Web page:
I never questioned the motives of the studios. I wanted to point out to those voting in favor of film tax incentives that they're not helping their cities/towns/neighborhoods. They're helping give more money to an industry that doesn't give a squirt about them.

Anonymous said...

"Wait a minute... you mean the studios are in the business to make MONEY?!"

Yeah, so why don't they make their money instead of stealing it from taxpayers?

I love how people who claim they are for capitalism can't see the difference between capitalism and corruption. Those two actions have become so synonymous that if you say you're against corruption, kleptocracy etc, they call you "anti-capitalist" "socialist" and worse names right down the list.

You know what's "socialism"? The billion-dollar companies squeezing money from cash-strapped states to fund Rupert Murdoch's billion-dollar paydays.

No Socialism for Billionaires!!!

Anonymous said...

Wow people are starting to get it and being honest with the system that we have instead of calling people names. Stop the welfare for corporations and let´s go back to the system that made america a great place for business

Anonymous said...

Im not sure why anti tax incentive people have such a lack of understanding on how wealth creation works. Sure the studios benefit, but guess what, they bring jobs and cash to the community, maybe not as much VFX work as would be expected since they bring a lot of their own people, but I've seen plenty of local support staff, and other extras in my time and I'm not even looking for those cases, they simply easily come to mind. There's even janitors cleaning what once was empty unused buildings, hotels with guests who stay for months, and in turn gain money to upgrade their own facilities, and I have seen that personally myself as well. Local restaurants, shops and movie theaters, etc, all benefit from work creators entering their state, why do you think states compete to bring them in the first place?

Dave Rand said...

In theory that works great for the host state or country but in practice the real numbers have had some states abandon the subsidies and some countries question the value or attempt to fight off studio pressure to raise the breaks. The other side of that coin is also not a love story. Say your in Marin county, just bought a house, kids in school, wife has a local career (The once hailed American Dream) and because Vancouver is offering substantial subsidies half the jobs that would have stayed in Marin are now headed across the border to a country that has no studios making their own blockbuster films. Their only survival is based upon taking your job and sending it North away from your family. A supposed infraction of the World Trade Agreement but not currently enforced. Sure you can sell the house, transplant kids, pay for your own health care at 5 times the group rate or and maybe even head north, work towards Canadian residency, just to find that it just happens again because the US dollar gets even weaker and the jobs head south or to India, China, Australia, New Zealand, or the UK, or even worse Michigan. Eventually your driving the fam past a field of migratory melon pickers and realizing how much you have in common with them, so your next purchase for a home should be a boat or a mobile home maybe? After a while the stress drains every drop of creativity from you and you sign up for truck driving school.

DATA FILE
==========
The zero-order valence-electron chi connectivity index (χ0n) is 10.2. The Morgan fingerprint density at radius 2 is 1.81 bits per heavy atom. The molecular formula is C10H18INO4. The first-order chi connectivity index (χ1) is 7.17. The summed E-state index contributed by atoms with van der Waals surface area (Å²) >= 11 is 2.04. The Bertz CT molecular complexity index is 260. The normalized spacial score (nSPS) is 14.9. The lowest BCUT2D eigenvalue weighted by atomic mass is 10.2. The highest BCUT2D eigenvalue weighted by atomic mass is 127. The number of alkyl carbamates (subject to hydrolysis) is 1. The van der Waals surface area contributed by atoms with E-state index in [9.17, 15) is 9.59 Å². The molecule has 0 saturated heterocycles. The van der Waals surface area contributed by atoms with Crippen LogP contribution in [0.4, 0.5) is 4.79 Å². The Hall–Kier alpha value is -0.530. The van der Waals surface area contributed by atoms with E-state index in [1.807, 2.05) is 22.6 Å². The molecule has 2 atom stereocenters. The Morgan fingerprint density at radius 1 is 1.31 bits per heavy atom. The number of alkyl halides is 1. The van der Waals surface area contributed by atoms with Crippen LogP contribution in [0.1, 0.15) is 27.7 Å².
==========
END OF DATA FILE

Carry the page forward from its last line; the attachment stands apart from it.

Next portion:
Steven Kaplan said...

You're mistaking my post Anon. I can see, in theory, how incentives are meant to work. I even get your point about the ancillary effects of seeding an industry.

What you're not reading is how its not working for the Entertainment industry. Since the work is migratory in nature, and we're now in a situation where everyone is trying to eat each other's lunch, the only one making out ahead are the studios. The best move is to act and vote to abolish these incentives.

Check out VFX Soldier's post on the subject for further reference: The Prisoner's Dilemma

Anonymous said...

Well, you bring up a lot of good points. However the reality of globalization has been just that, a reality, and if people haven't seen it coming for the last 50 years then they better open their eyes. The once hailed American dream should not simply be having a good job, instead strive to create your own business, otherwise you are at the mercy of those who did just that. There is no such thing as "YOUR job" unless you started your own business to create it, its someone else's job to have filled. I don't mean to sound harsh, but these are just the realities of our industry, if people grow to dislike it, they can leave or try to improve it however they can, but reality is reality. That case goes for myself as well, there are no guarantees in life so you have to do whatever it takes to keep moving forward even if it means doing something that isn't your number one preference.

Dave Rand said...

...and the studios lose access to yet another valuable and rare talented individual. We work in an industry where those in control have worked diligently for decades to have maximum leverage and hurray for them! It's my belief they've gotten so huge they can not even get out of their own way and crush the shops and the artists zapping the very life blood of their own bottom lines. It only makes good business sense that we work towards our own leverage and at least mobilize our benefits and health care and have some voice in our destiny and not be chased away by antique fears or sound bites like "if you organize we'll outsource you job" because, well, guess what? It's happening anyway.

Dave Rand said...

...We can't all have our own shops we can't all be employers. We can however adopt the same strong business sense highly organized employers's called leverage brought about by individuals working hard for themselves AND for the group,